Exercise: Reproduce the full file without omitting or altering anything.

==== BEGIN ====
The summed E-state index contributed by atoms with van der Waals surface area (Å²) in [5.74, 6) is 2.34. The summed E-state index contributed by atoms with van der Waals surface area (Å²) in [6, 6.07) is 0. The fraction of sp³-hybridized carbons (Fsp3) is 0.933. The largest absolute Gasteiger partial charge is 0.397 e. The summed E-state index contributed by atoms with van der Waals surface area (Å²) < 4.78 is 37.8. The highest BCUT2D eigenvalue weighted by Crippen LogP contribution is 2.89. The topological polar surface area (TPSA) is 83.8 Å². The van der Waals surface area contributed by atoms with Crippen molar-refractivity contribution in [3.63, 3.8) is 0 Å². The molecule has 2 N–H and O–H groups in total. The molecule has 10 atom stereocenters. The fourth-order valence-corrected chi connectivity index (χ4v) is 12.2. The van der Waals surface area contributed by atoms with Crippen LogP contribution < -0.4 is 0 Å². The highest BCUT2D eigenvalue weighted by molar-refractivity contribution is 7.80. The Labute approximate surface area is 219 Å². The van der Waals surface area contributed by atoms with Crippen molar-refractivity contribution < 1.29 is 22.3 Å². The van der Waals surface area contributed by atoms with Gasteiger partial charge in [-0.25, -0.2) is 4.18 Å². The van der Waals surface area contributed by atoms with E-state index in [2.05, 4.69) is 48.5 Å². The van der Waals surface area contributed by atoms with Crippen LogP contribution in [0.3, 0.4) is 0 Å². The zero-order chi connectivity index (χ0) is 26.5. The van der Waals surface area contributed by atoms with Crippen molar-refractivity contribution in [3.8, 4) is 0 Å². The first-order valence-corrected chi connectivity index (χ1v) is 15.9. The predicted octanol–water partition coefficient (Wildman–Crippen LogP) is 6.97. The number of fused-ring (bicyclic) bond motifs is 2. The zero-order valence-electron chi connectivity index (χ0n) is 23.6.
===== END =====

The summed E-state index contributed by atoms with van der Waals surface area (Å²) in [5.74, 6) is 2.34. The summed E-state index contributed by atoms with van der Waals surface area (Å²) in [6, 6.07) is 0. The fraction of sp³-hybridized carbons (Fsp3) is 0.933. The largest absolute Gasteiger partial charge is 0.397 e. The summed E-state index contributed by atoms with van der Waals surface area (Å²) < 4.78 is 37.8. The highest BCUT2D eigenvalue weighted by Crippen LogP contribution is 2.89. The topological polar surface area (TPSA) is 83.8 Å². The van der Waals surface area contributed by atoms with Crippen molar-refractivity contribution in [3.63, 3.8) is 0 Å². The molecule has 2 N–H and O–H groups in total. The molecule has 10 atom stereocenters. The fourth-order valence-corrected chi connectivity index (χ4v) is 12.2. The van der Waals surface area contributed by atoms with Crippen LogP contribution < -0.4 is 0 Å². The highest BCUT2D eigenvalue weighted by molar-refractivity contribution is 7.80. The Labute approximate surface area is 219 Å². The van der Waals surface area contributed by atoms with Crippen molar-refractivity contribution < 1.29 is 22.3 Å². The van der Waals surface area contributed by atoms with Gasteiger partial charge in [-0.25, -0.2) is 4.18 Å². The van der Waals surface area contributed by atoms with E-state index in [2.05, 4.69) is 48.5 Å². The van der Waals surface area contributed by atoms with Crippen LogP contribution in [0.3, 0.4) is 0 Å². The zero-order chi connectivity index (χ0) is 26.5. The van der Waals surface area contributed by atoms with Crippen molar-refractivity contribution in [3.8, 4) is 0 Å². The first-order valence-corrected chi connectivity index (χ1v) is 15.9. The predicted octanol–water partition coefficient (Wildman–Crippen LogP) is 6.97. The number of fused-ring (bicyclic) bond motifs is 2. The zero-order valence-electron chi connectivity index (χ0n) is 23.6.